Fear, Planning, Communication, and Implementation

Fear, Planning, Communication, and Implementation

Fear, Planning, Communication, and Implementation

Shifting from brainstorming and discussion to implementation can be taxing for many nonprofits. It’s often easier to think about the future. Implementation takes commitment, resources, and acknowledgement that you can fail. This week Steve Scheier wrote an article in SSIR about the importance of overcoming fear in decision-making.

Much of Scheier’s thoughtful article is focused on the challenges of top-down decision-making and how that can lead to organization-wide fear

In my own work with nonprofits, I’ve seen many leaders regularly make decisions without involving others. This leaves coworkers with the sense that they aren’t trusted to participate. Meanwhile, these leaders are typically overwhelmed with unsustainably large workloads, but remain stuck because they don’t have the skills they need to involve others in the decision-making process.

As nonprofit leaders work to engage their employees in the decision-making process, it’s also critical to work collaboratively on developing a strategy for implementation. Too often, leadership, overwhelmed with their workloads, make decisions but cannot commit the time to ensure that those implementing those decisions are successful.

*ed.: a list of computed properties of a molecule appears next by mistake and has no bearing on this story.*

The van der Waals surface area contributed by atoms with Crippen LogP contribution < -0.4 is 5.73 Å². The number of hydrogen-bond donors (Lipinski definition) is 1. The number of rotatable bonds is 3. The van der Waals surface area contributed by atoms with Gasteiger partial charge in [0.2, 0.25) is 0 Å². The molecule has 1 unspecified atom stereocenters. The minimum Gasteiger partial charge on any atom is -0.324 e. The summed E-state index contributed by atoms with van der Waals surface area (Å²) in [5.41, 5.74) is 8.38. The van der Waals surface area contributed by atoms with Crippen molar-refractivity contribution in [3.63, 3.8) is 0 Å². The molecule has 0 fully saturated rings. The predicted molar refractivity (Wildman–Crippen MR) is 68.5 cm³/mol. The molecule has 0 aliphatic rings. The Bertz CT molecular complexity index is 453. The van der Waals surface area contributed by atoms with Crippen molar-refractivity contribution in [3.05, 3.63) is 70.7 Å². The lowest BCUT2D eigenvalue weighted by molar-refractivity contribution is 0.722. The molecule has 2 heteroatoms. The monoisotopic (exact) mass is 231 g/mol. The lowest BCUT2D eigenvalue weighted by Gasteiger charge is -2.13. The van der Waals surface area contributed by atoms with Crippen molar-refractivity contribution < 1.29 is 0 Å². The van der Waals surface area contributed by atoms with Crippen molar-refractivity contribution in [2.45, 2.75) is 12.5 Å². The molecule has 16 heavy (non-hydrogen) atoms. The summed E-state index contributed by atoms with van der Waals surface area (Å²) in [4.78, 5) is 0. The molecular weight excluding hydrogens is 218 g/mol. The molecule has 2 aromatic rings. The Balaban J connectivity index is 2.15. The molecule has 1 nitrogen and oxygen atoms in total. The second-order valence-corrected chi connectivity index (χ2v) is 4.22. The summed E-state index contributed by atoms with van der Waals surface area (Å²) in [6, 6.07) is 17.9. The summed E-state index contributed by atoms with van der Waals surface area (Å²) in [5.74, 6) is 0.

Preventing an employee from having a voice in the decision-making process and expecting them to implement is a recipe for failure. It undermines the value and engagement of the employee who will be owning a project.

And for those that have had a voice in decisions, it is important that the lines of communication remain open during implementation. Making a decision isn’t enough for the employee or leadership – implementation requires communication so that expectations and goals are communicated. If this step doesn’t happen, employees can also have fear – of the unknown, for their job, or direction of the project.

If you’re worried about keeping up with the news – don’t fear! These links are some favorites from the week and cover a variety of nonprofit topics:

  1. Brady Josephson explains why we should be investing more time and thought into donor satisfaction
  2. In social media news, Ricardo Bilton of Digiday shares data on Facebook’s growing market share of news consumption.
  3. Access to the internet will continue to be a key issue for government and nonprofits. Josh Dzieza and Frank Bi of the Verge review the recent digital divide report from the White House Council of Economic Advisers.
  4. What can nonprofits learn from the Planned Parenthood video fiasco? Rick Cohen of NPQ discusses the lessons learned.

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